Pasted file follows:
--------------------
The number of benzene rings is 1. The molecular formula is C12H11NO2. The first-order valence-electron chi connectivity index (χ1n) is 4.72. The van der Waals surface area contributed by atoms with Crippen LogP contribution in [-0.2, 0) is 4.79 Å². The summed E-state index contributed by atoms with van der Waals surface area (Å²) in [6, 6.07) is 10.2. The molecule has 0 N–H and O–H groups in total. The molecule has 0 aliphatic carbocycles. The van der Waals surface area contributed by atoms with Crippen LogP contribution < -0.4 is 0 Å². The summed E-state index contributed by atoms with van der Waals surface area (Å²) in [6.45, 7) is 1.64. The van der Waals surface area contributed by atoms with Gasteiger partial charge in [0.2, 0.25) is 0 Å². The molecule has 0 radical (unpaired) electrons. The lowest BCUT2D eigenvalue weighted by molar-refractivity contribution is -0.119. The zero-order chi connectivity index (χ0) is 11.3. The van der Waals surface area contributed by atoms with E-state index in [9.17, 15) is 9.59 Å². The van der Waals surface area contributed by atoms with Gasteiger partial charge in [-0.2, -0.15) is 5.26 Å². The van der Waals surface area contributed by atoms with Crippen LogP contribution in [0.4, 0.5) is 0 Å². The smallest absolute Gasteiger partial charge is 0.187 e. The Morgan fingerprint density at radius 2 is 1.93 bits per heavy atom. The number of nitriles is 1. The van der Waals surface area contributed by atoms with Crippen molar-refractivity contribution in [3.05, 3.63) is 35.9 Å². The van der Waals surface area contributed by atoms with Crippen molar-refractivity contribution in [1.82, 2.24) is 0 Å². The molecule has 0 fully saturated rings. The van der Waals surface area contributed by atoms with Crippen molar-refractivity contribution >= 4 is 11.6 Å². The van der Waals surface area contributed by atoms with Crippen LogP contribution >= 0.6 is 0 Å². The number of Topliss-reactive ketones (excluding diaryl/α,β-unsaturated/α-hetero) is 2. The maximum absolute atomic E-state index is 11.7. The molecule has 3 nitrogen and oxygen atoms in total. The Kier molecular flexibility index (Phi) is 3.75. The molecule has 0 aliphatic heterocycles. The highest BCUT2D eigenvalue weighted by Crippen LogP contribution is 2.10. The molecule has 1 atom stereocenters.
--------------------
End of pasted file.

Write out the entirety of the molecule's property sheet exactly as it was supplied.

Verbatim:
The number of benzene rings is 1. The molecular formula is C12H11NO2. The first-order valence-electron chi connectivity index (χ1n) is 4.72. The van der Waals surface area contributed by atoms with Crippen LogP contribution in [-0.2, 0) is 4.79 Å². The summed E-state index contributed by atoms with van der Waals surface area (Å²) in [6, 6.07) is 10.2. The molecule has 0 N–H and O–H groups in total. The molecule has 0 aliphatic carbocycles. The van der Waals surface area contributed by atoms with Crippen LogP contribution < -0.4 is 0 Å². The summed E-state index contributed by atoms with van der Waals surface area (Å²) in [6.45, 7) is 1.64. The van der Waals surface area contributed by atoms with Gasteiger partial charge in [0.2, 0.25) is 0 Å². The molecule has 0 radical (unpaired) electrons. The lowest BCUT2D eigenvalue weighted by molar-refractivity contribution is -0.119. The zero-order chi connectivity index (χ0) is 11.3. The van der Waals surface area contributed by atoms with E-state index in [9.17, 15) is 9.59 Å². The van der Waals surface area contributed by atoms with Gasteiger partial charge in [-0.2, -0.15) is 5.26 Å². The van der Waals surface area contributed by atoms with Crippen LogP contribution in [0.4, 0.5) is 0 Å². The smallest absolute Gasteiger partial charge is 0.187 e. The Morgan fingerprint density at radius 2 is 1.93 bits per heavy atom. The number of nitriles is 1. The van der Waals surface area contributed by atoms with Crippen molar-refractivity contribution in [3.05, 3.63) is 35.9 Å². The van der Waals surface area contributed by atoms with Crippen molar-refractivity contribution in [1.82, 2.24) is 0 Å². The molecule has 0 fully saturated rings. The van der Waals surface area contributed by atoms with Crippen molar-refractivity contribution >= 4 is 11.6 Å². The van der Waals surface area contributed by atoms with Crippen LogP contribution >= 0.6 is 0 Å². The number of Topliss-reactive ketones (excluding diaryl/α,β-unsaturated/α-hetero) is 2. The maximum absolute atomic E-state index is 11.7. The molecule has 3 nitrogen and oxygen atoms in total. The Kier molecular flexibility index (Phi) is 3.75. The molecule has 0 aliphatic heterocycles. The highest BCUT2D eigenvalue weighted by Crippen LogP contribution is 2.10. The molecule has 1 atom stereocenters.